Or, Is That Sulfur I Smell?
One of the juicier tidbits to come out of the advance notes on Bob Woodward's new book has been the revelation of Henry Kissinger's tendency to lurk about the Bush White House. He's more than welcome, it seems, and not only seen but well heard. Naturally, he's a big fan of "staying the course" in Iraq.
This doesn't frankly come as much of a surprise. But it does offer the consolation of delicious irony, at least if you're among those who have followed Christopher Hitchens's addled post-9/11 politics. A former Nation columnist and long-time left-wing intellectual, Hitch has birthed himself anew in the last five years, and darkly. He championed the invasion of Afghanistan, of course — but then who didn't. On the left, such as it is, most folks stopped there, or at least proceeded with caution. Not Hitch. In what some have seen as psychotic and others as doggedly characteristic, Hitch took the post-9/11 opportunity to latch himself to the Bush wagon with bands of tensile steel. He's always been the vitriolic sort; since the invasion of Iraq, though, lefties have had the disconcerting experience of watching him spit venom not at blustering right-wing functionaries but on their very behalf. Hitchens reversed guns, taking aim with his prodigious intellect, his biting wit, and his apparently bottomless rage at all those former allies who refused to tag along on his jaunt across enemy lines. And he has not done it halfway. Hitchens never does anything halfway. He's downright thuggish, in fact, and personal, and nasty — all of which makes him pretty good company for the Bush team, come to think of it. Take a listen to this debate if you want a for instance (and yes, I realize Galloway is not an uncomplicated figure himself).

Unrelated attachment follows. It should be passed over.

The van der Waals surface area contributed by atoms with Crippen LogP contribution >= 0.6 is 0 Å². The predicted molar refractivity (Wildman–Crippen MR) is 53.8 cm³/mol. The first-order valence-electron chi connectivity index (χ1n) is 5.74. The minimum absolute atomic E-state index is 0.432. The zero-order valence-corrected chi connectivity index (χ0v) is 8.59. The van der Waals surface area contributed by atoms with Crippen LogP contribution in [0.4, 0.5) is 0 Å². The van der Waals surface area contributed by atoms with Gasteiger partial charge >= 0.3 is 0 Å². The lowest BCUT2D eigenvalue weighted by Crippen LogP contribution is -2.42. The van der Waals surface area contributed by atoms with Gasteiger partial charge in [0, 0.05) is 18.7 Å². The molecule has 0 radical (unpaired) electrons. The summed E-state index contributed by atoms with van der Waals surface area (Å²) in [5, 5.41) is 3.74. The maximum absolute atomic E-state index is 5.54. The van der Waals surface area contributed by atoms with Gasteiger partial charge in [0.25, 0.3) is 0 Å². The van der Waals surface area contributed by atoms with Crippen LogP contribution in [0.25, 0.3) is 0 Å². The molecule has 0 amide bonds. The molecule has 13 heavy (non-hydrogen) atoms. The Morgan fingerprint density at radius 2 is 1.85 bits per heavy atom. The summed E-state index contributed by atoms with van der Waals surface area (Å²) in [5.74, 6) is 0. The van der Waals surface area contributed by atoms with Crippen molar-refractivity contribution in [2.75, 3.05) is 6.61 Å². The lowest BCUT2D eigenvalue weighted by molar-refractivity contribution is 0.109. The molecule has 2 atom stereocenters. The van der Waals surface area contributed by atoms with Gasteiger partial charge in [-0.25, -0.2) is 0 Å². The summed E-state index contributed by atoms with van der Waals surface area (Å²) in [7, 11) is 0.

But, still, it's been weird, not so much because Hitchens supported the invasion of Iraq — other liberals did that too, like George Packer at the New Yorker, and for some of the same liberal-interventionist reasons Hitchens sometimes cites in his rare moments of lucidity. What's been truly incomprehensible has been the totalitarian nature of Hitchens's self-inflicted intellectual neocon alliance, his refusal to see nuance in either the circumstances or his own position, and his rabid defense of pretty much anything Bush & co. have decided to do — all of which seem at odds with positions Hitchens himself has taken, and vociferously, over the years. Whereas someone like Packer has been able to articulate a liberal justification for military action without losing sight of the faults of the administration figures this allies him with, or of the mistakes that have been made and the mess they've created, Hitchens has gone Maoist, equating the cause (Iraq) with the man (Bush) and regarding anything shy of total fealty to both as cretinous, treasonous, punishable by public flogging at the least, or more, one senses, if he could really have his way.
It just got weirder. Because Hitchens is also a well-known Kissinger-hater. That's an understatement, really; Hitchens has labored for decades to build the case that Kissinger is a war criminal, and should be tried and jailed. It all culminated in his 2002 book, The Trial of Henry Kissinger, the arguments of which are easily guessed but in their execution — this being Hitchens, after all — heartfelt, vituperative, tenacious, eloquent, and persuasive.
What now, when we find that behind his beloved Bush stands this despised figure? Will Hitchens flop again? Is a public self-flaggelation in order? Might he follow Foley (and Gibson, and Ney) into the reformative silence of rehab, or will he crank up his formidable machinery of persuasion once more and find a way to defend Bush, and defend his defense of Bush, by rehabilitating the man he's so long sought to put away?